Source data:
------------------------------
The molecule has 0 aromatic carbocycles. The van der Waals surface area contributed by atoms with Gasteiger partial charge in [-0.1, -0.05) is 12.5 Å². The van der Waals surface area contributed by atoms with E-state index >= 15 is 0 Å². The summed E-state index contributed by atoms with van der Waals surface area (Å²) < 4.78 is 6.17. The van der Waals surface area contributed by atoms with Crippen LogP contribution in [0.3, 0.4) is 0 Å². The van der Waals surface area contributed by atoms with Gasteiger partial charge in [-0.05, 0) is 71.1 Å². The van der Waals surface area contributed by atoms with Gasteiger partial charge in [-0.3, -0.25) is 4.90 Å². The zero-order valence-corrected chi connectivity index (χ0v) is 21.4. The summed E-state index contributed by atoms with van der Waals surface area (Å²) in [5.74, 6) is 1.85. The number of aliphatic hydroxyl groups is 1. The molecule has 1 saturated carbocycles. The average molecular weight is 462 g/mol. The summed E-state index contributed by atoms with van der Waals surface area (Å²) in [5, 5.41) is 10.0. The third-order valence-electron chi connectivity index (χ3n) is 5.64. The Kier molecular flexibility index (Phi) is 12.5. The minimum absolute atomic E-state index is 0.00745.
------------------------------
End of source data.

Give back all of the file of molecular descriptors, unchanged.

The molecule has 0 aromatic carbocycles. The van der Waals surface area contributed by atoms with Gasteiger partial charge in [-0.1, -0.05) is 12.5 Å². The van der Waals surface area contributed by atoms with E-state index >= 15 is 0 Å². The summed E-state index contributed by atoms with van der Waals surface area (Å²) < 4.78 is 6.17. The van der Waals surface area contributed by atoms with Crippen LogP contribution in [0.3, 0.4) is 0 Å². The van der Waals surface area contributed by atoms with Gasteiger partial charge in [-0.05, 0) is 71.1 Å². The van der Waals surface area contributed by atoms with Gasteiger partial charge in [-0.3, -0.25) is 4.90 Å². The zero-order valence-corrected chi connectivity index (χ0v) is 21.4. The summed E-state index contributed by atoms with van der Waals surface area (Å²) in [5.74, 6) is 1.85. The number of aliphatic hydroxyl groups is 1. The molecule has 1 saturated carbocycles. The average molecular weight is 462 g/mol. The summed E-state index contributed by atoms with van der Waals surface area (Å²) in [5, 5.41) is 10.0. The third-order valence-electron chi connectivity index (χ3n) is 5.64. The Kier molecular flexibility index (Phi) is 12.5. The minimum absolute atomic E-state index is 0.00745.